Bicycle Post 2

In the “Unbelievably busy bicycle crossing in Amsterdam” video, I was shocked by the number of cyclists casually biking in the city. The cars also seemed to be very mindful of all the other users of the street. Whereas in America, where on a regular drive you’ll maybe see one or two bikers, in Amsterdam, the number of cyclists were abundant and cars were very well aware of them, ensuring no accidents would occur. The Dutch street design concept is so intriguing because it allows the proper amount of room for drivers, cyclists, and pedestrians simultaneously. The flow of traffic between the cyclists, drivers of cars and motorcycles, and pedestrians was very smooth, seeming almost effortless. It was surprising watching how the cyclists would simply pass each other with such ease, sometimes even without hesitating. Upon first glance I found this confusing, as in America I feel like all types of street users would not be able to communicate so effectively. Personally, I admit that as a driver, I have gotten annoyed when I see cyclists on the road instead of on the sidewalk, as I often have trouble gauging the space between the cars and the cyclists. If our streets were changed in a way that gave everyone a sufficient amount of room on the roads, myself and many other drivers would not often be worried when they see cyclists on the road. Additionally, since the streets are open and altered to fit the needs of all members of society instead of just drivers, it’s evident that this street design results in fostering a sense of community in the Netherlands. One question I have for Pascal is how he believes we can begin to incorporate Dutch street design in America. I am also curious to know if this concept would be able to hold and work successfully in overpopulated cities around the world.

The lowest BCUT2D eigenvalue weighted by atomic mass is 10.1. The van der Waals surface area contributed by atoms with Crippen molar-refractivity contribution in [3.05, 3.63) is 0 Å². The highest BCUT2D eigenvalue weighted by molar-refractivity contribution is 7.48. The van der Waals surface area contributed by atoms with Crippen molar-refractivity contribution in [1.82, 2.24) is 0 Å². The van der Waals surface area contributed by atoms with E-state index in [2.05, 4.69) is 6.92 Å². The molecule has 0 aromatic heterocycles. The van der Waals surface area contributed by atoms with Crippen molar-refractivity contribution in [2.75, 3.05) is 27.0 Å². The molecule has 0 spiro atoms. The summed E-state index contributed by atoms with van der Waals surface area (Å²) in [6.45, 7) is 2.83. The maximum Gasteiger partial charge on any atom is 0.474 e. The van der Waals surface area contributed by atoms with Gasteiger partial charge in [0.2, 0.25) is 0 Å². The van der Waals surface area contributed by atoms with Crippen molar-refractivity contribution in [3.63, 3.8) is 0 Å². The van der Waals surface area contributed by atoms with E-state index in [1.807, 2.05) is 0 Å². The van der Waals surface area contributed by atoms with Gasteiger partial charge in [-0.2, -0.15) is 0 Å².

One thought on “Bicycle Post 2

  1. haha! that street didn’t look all that busy to me, compared to some I’ve seen in Amsterdam. But yeah it does look totally chaotic, doesn’t it? I think the attitude and communication is a big thing: everybody knows that bikes have the right to be there. The law also supports this: drivers of cars are always legally at fault in a bike-car collision.


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